SOMME ANNIVERSARY: Two Doncaster heroes who died in first days of WW1's bloodiest battle

Billie Royle was another Doncaster First World War hero.
Billie Royle was another Doncaster First World War hero.

As the world marks today's 100th anniversary of the beginning of the infamous and bloody Battle of the Somme on July 1, 1916 we look at the stories of two Doncaster men involved in the infamous First World War battle which saw more than one million lives lost.

WILLIAM ROYLE
William died during the first week of the Somme - and a series of letters and photographs received after his death helped his family piece together his last days.

Charles Harsley who died on the first day of the Battle of The Somme.

Charles Harsley who died on the first day of the Battle of The Somme.

William ‘Billie’ Royle was born in 1891 in Doncaster, the son of Thomas Clifford Royle, the local registrar of births of deaths.

READ MORE: Memorial to Doncaster Somme victims to be unveiled

He lived at 67 Nether Hall Road with his parents and three brothers, Francis, Reginald and Frederick and was educated at Beechfield Junior Boys School and later Doncaster Grammar School.

A well-known member of the community, performing in the Parish Church choir and part of the Doncaster Operatic Society, yhe family later moved to 3 Town Moor Avenue and a younger brother, Harold, was born.

The telegraph announcing William Royle's death.

The telegraph announcing William Royle's death.

William worked for the Joint Stock Bank at Doncaster, later moving to their Mexborough branch but signed up to serve with the Sheffield Pals Battalion of the York and Lancaster Regiment soon after the outbreak of war, later obtaining a commission in the 3/5 battalion King’s Own Yorkshire Light Infantry as a Second Lieutenant.

William was killed in action on the July 5 1916 and a telegram was sent to his parents on Town Moor Avenue to notify them.

In October 1916, Mrs Royle received a letter from Lillie Stones at 35 Casualty Clearing Station in France.

Lillie described how sad she was to hear of Billie’s death, writing that she had tea with him in Rouen when he was on his way up the lines.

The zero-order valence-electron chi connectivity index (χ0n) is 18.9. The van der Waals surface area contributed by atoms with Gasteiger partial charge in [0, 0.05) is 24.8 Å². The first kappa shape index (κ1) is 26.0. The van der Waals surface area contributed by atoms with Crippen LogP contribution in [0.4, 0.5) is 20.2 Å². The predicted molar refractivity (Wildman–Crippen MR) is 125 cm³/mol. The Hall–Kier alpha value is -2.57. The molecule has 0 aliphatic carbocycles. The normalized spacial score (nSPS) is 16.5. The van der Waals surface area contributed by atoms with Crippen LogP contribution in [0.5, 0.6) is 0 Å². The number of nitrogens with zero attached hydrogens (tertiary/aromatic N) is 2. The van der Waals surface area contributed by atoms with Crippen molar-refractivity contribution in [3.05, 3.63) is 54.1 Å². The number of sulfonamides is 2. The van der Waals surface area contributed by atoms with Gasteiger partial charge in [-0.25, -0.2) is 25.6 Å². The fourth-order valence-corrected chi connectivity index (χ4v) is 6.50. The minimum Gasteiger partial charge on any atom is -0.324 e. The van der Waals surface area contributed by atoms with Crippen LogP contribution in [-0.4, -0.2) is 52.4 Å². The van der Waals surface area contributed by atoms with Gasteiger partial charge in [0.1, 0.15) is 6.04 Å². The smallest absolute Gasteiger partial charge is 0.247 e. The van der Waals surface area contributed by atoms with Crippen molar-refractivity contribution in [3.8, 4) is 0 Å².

She went on to write that she had just had a patient in her ward named Private Addy who was with William when he was killed.

Private Addy told Lillie that William never spoke after he was wounded and died immediately. Private Addy was close to Billie, having been recommended for the Military Medal by Billie and another comrade named Smith.

She went on to write: ”Billie was killed at Thiepval and I wrote to tell you this in case you have not been able to get any particulars, as I hear that there were only about 10 men returned out of the Company.”

In February 1917, William’s mother Mary received another surprise letter from one W. L. Lister.

A comrade of William’s, W. L. Lister was forwarding some photographs of William taken by Second Lieutenant G N Smith a few days before the beginning of action at the Battle of the Somme.

Lieutenant Smith had copies made for Billie’s mother and had just gone back to France, requesting they be forwarded to her. W. L. Lister also wrote that photography was not allowed and that’s why it had taken so long for the photographs to come to light.

Billie’s brothers Reginald (Rex), Francis and Frederick all served during the First World War, while their youngest brother Harold was too young to serve, but received regular letters from his older brothers abroad.

Billie is remembered on the Thiepval Memorial, France, the memorial which remembered the missing of the Somme with no known grave.

LANCE CORPOPRAL CHARLES HARSLEY

Lance Corporal Charles Harsley died on the very first day of the battle - and tragically, never saw his newborn daughter.

Charles was born in Hull in 1890, the son of Harry, a joiner, and his wife Martha.

He had four younger sisters, the oldest Ethel, like Charles, born when the family lived in Hull.

They moved to Doncaster when Charles was little and where his other three sisters were born.

The family lived at 22 Apley Road but later moved to 61 Abbott Street - both in the Hyde Park area.

After leaving school, Charles worked as a gas fitter for Doncaster Corporation and continued living with the family who in time moved to Lowther Road in Wheatley where he was a member of the Wheatley Club.

When war broke out, Charles was keen to enlist and volunteered in September 1914.

A few days later, he married his fiancée, Helen McKone and the pair set up home at 68 Beckett Road before Charles went off to fight in France.

Tragically he was killed in action on July 1, 1916 - the very first day of the Battle of the Somme.

Helen subsequently received what must have been a very poignant letter from a soldier in the Irish Guards.

He had enclosed Charles’ pay book and postcard photos of herself and their daughter, which had been found on the battle field.

Their little girl was only seven months old when Charles died -and he had never seen her in the flesh, only in those photos.

He is commemorated on the Thiepval Memorial, the memorial to the missing of the Somme.

Helen died in 1980 in Wandsworth.